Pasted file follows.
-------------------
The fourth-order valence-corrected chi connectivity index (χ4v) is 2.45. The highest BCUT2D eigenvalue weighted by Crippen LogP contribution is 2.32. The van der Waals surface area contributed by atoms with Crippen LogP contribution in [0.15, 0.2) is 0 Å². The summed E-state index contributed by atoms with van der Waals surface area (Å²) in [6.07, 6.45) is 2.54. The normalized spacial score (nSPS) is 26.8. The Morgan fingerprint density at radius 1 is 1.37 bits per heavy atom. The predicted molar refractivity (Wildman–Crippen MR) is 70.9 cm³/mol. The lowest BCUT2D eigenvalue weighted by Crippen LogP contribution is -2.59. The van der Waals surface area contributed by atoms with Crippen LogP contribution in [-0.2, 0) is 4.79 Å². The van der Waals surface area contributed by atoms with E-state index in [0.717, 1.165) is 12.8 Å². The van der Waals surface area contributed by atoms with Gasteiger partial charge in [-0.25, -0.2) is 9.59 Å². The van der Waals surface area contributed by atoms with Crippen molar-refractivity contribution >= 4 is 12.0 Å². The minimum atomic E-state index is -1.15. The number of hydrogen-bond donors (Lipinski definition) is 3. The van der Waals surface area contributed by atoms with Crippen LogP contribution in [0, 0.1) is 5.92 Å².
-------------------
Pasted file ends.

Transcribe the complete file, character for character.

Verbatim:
The fourth-order valence-corrected chi connectivity index (χ4v) is 2.45. The highest BCUT2D eigenvalue weighted by Crippen LogP contribution is 2.32. The van der Waals surface area contributed by atoms with Crippen LogP contribution in [0.15, 0.2) is 0 Å². The summed E-state index contributed by atoms with van der Waals surface area (Å²) in [6.07, 6.45) is 2.54. The normalized spacial score (nSPS) is 26.8. The Morgan fingerprint density at radius 1 is 1.37 bits per heavy atom. The predicted molar refractivity (Wildman–Crippen MR) is 70.9 cm³/mol. The lowest BCUT2D eigenvalue weighted by Crippen LogP contribution is -2.59. The van der Waals surface area contributed by atoms with Crippen LogP contribution in [-0.2, 0) is 4.79 Å². The van der Waals surface area contributed by atoms with E-state index in [0.717, 1.165) is 12.8 Å². The van der Waals surface area contributed by atoms with Gasteiger partial charge in [-0.25, -0.2) is 9.59 Å². The van der Waals surface area contributed by atoms with Crippen molar-refractivity contribution >= 4 is 12.0 Å². The minimum atomic E-state index is -1.15. The number of hydrogen-bond donors (Lipinski definition) is 3. The van der Waals surface area contributed by atoms with Crippen LogP contribution in [0, 0.1) is 5.92 Å².